2. A frequent source of frustration for me is seeing lawmakers legislate on technological subjects they have no knowledge of, often ignoring the consensus (consensuses? consensi?) of experts in the field. While this form has its nadir in the infamous “series of tubes” meme (for those keeping record at home, the Senator who first said it is now in jail), you see it in all manner of things related not only to social media, but to cybersecurity, internet access, and market regulation. When it comes to technology, our legislature favors heavy, ham-fisted measures that rarely solve the problem and often do more harm than good, because they don’t understand how integral computers and the internet are to modern life.

    It’s not just our freedom of speech at risk when lawmakers are uninformed – it’s the free market as well, with things like net neutrality (the idea that ISPs should not be able to throttle competing services and sites) and fair use provisions under attack. I don’t expect our geriatric representatives to understand technology themselves, but they have an ethical duty to hire people that do.

  3. Maybe if admitted child rapist Lester Packingham were limited to the spoken and written (on paper) word and his access to electronic communication of all forms were limited to email, adults with his proclivity would find it more difficult (albeit not impossible) to groom children to their wishes. How is this not rationally related to a legitimate State purpose? Why should he not suffer lasting and significant consequences of his actions? If you think that sex between a young man (you state his age as if it makes it more OK that he was 21 and not 51) and a child is no big deal, that is part of the problem.

    Seriously, you claim that it is “heavy” and “ham fisted” to make a grown man stay off of Face Book? Why do you care about Lester’s freedom of speech? The old maxim nowhere contains ” . . . first they came for the pedophiles . . . ” Keeping people like this off social media does not preclude email, that is not social media. A prospective employer should have no idea when Lester uses an email account rather than Face Book, or even LinkedIn. They would just think he has a life and actually interacts with the physical world.

    • Why do you care about Lester’s freedom of speech?

      This is an alarming question, blzp. The whole point of rights is that we care about preserving them even for the worst of us.

      I’m not sure if I’m fully convinced that this restriction of his rights is unjustified, but the question should at least be taken seriously.

    • Yes, it IS ham-fisted and heavy handed, and I care about his freedom of speech because every single human being alive deserves freedom of speech.

      To say that Lester could use social media to find further victims is technically true but based more in fearmongering than reason. The government must have a more compelling reason to suppress rights than ‘this person is scary’.

    • We do take away the rights of convicted felons for life. The biggest is they all lose their second amendment rights, regardless of the nature of their crime. Neither Lester from this case nor Martha Stewart are particular risks of of picking up a gun and going on a crime spree, yet mere possession of a gun is now a new, seriously punished felony. Fourth amendment rights are also often reduced for some time after release, in many cases for a considerable time.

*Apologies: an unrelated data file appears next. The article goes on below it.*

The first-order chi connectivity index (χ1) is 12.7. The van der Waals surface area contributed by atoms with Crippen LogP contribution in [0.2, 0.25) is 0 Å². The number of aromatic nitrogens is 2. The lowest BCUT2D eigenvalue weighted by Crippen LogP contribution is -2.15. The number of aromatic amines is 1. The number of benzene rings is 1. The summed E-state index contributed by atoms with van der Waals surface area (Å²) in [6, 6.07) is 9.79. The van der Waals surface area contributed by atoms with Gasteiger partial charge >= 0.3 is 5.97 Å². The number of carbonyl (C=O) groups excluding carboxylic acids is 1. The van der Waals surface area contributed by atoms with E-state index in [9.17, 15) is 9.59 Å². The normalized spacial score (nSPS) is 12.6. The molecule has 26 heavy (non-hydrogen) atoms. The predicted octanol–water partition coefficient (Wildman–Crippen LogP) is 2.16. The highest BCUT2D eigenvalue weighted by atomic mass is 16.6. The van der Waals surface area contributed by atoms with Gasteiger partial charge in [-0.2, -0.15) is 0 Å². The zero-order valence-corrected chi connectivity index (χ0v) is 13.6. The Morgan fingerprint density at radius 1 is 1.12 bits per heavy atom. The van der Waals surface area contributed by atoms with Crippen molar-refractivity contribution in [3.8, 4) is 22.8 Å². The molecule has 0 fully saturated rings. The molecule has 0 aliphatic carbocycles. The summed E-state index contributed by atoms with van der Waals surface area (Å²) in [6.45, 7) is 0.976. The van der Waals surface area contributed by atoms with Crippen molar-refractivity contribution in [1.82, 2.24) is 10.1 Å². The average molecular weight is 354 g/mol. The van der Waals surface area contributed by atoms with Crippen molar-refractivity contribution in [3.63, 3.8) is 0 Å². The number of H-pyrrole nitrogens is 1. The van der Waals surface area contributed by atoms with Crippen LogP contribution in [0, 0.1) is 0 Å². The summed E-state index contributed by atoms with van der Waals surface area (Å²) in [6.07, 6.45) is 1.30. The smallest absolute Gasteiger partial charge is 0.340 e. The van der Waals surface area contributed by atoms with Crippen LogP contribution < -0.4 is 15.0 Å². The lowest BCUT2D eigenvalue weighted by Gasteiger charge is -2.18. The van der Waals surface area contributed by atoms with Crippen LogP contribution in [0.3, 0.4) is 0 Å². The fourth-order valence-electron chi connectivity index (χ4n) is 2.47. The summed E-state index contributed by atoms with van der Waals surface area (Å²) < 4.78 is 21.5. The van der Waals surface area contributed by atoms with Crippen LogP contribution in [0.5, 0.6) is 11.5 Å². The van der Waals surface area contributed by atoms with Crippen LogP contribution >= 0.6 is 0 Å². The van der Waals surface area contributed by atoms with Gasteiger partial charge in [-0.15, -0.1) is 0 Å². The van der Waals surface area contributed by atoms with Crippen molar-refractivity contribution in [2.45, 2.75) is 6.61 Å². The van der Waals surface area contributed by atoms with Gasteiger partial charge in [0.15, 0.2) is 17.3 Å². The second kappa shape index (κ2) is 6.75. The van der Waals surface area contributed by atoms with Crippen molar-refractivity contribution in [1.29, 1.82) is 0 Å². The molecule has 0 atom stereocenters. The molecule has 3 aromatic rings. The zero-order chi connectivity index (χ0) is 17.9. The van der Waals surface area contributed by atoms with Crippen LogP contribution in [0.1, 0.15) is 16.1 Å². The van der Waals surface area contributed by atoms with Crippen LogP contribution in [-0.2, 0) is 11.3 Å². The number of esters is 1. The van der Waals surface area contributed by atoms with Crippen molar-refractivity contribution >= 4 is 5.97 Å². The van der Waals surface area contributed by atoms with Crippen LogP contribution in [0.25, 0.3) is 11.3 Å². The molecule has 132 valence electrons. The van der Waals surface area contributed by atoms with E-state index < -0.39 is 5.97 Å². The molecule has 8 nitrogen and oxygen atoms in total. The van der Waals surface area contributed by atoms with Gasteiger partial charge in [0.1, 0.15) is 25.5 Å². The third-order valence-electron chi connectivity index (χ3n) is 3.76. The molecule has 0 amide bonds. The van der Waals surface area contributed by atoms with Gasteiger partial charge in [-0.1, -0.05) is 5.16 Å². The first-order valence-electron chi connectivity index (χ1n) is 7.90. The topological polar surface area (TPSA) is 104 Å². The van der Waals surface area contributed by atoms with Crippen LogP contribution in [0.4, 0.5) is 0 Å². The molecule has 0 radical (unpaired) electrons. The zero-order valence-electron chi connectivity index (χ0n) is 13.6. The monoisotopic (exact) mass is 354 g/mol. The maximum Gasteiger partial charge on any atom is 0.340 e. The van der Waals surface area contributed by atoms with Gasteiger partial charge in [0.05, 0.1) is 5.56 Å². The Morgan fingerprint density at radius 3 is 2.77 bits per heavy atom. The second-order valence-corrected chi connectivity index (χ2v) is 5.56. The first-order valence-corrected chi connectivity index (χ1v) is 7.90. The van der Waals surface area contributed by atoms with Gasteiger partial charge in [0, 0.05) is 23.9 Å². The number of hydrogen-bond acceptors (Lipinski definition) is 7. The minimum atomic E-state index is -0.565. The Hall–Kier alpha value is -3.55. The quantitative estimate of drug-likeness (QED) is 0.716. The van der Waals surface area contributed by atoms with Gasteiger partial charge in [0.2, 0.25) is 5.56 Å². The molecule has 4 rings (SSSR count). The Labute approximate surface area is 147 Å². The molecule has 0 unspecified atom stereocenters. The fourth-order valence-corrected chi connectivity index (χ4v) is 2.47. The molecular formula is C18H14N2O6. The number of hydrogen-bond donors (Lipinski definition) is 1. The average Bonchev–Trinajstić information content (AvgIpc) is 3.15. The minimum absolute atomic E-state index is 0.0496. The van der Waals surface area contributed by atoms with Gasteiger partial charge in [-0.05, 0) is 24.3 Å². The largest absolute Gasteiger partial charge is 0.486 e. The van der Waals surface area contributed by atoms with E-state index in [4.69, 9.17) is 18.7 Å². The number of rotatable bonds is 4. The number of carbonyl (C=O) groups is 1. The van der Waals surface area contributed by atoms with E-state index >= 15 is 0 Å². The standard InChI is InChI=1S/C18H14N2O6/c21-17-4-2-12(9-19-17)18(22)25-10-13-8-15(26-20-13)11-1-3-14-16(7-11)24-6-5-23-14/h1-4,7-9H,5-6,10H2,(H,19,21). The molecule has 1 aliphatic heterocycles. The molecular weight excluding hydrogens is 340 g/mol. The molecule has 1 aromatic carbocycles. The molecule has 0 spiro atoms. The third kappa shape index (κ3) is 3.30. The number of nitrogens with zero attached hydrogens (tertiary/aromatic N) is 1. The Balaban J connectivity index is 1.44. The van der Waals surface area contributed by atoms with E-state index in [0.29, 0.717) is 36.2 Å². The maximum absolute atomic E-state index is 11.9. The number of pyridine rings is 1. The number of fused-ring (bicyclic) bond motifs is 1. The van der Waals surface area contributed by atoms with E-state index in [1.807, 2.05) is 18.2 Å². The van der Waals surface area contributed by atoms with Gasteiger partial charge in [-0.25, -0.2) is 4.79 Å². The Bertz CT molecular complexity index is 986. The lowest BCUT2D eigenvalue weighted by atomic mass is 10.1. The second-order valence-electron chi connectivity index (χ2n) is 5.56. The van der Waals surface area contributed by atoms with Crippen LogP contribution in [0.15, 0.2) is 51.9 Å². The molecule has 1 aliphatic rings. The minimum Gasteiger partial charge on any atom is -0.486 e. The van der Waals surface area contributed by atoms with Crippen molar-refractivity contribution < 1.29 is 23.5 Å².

In this case there is another factor. We have a constitutional right against punishment for ex post facto crimes. Lester the molester did his crime in 2002. The state tried to apply a 2008 law to him. They restricted him in a way that did not apply at his sentencing. No one has that authority.

      What you propose is possible, but only if it is explicitly part of the punishment in the relevant statute. Then they key part is that it only applies to crimes committed after the law is in effect.

  4. This is a subject I have been cogitating on for a number of years…ever since I found out that a dial-up data line was required by law to carry data at a minimum rate of 14Kbps. For the uninitiated, that’s 14,000 bits of information per second. I found this out on the same day that AT&T installed a 30 MILLION bytes per second DSL line in my home.

  5. -Laws related to technology should all have sunset provisions of a couple years (a couple months?)-
    Some years ago after clearing some bookshelves for a book drive, I arrived at the collection point and watched as all of my non-fiction/technical books older than 2 years were cheerfully tossed into a recycling bin. Apparently the value of “FORTRAN 77 Tutorial” had declined to zero.
    There is considerable confusion in the intellectual property/rights/licensing areas as technology renders old laws and rules obsolete, or at least unenforceable, (i.e. the obsolete-the-day-it-passed Digital Millennium Copyright Act, now 20 years old). It doesn’t surprise me that the Supreme Court is now struggling to define rights-to-technology questions.

  6. One day I’ll read a quote from Breyer that isn’t just a series of rhetorical questions that he proceeds to answer, and only then meanders around to the point (or not).

    Since Scalia’s passing, he’s one of the more entertaining justices during oral arguments and I originally assumed it was just a style he acquired as a professor and kept going when speaking from the bench, but it’s perpetuated his writing as well. His first book, Active Liberty, is almost unreadable.